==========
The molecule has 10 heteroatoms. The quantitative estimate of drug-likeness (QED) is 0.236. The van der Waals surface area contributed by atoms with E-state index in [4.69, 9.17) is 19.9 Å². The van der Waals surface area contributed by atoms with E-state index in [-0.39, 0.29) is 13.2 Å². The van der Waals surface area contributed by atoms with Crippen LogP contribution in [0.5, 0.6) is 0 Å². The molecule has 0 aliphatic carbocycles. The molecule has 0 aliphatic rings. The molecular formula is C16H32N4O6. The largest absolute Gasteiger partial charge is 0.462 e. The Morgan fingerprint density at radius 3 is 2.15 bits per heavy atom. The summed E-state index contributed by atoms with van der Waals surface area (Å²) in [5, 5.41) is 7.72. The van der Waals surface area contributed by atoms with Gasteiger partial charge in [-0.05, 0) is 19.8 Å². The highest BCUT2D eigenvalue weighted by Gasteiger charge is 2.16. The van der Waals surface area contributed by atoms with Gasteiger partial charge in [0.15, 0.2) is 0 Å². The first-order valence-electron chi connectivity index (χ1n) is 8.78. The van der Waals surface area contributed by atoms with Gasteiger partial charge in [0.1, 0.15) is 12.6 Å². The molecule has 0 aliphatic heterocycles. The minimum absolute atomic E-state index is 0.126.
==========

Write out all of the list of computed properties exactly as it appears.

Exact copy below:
The molecule has 10 heteroatoms. The quantitative estimate of drug-likeness (QED) is 0.236. The van der Waals surface area contributed by atoms with E-state index in [4.69, 9.17) is 19.9 Å². The van der Waals surface area contributed by atoms with E-state index in [-0.39, 0.29) is 13.2 Å². The van der Waals surface area contributed by atoms with Crippen LogP contribution in [0.5, 0.6) is 0 Å². The molecule has 0 aliphatic carbocycles. The molecule has 0 aliphatic rings. The molecular formula is C16H32N4O6. The largest absolute Gasteiger partial charge is 0.462 e. The Morgan fingerprint density at radius 3 is 2.15 bits per heavy atom. The summed E-state index contributed by atoms with van der Waals surface area (Å²) in [5, 5.41) is 7.72. The van der Waals surface area contributed by atoms with Gasteiger partial charge in [-0.05, 0) is 19.8 Å². The highest BCUT2D eigenvalue weighted by Gasteiger charge is 2.16. The van der Waals surface area contributed by atoms with Gasteiger partial charge in [0.15, 0.2) is 0 Å². The first-order valence-electron chi connectivity index (χ1n) is 8.78. The van der Waals surface area contributed by atoms with Gasteiger partial charge in [0.1, 0.15) is 12.6 Å². The molecule has 0 aliphatic heterocycles. The minimum absolute atomic E-state index is 0.126.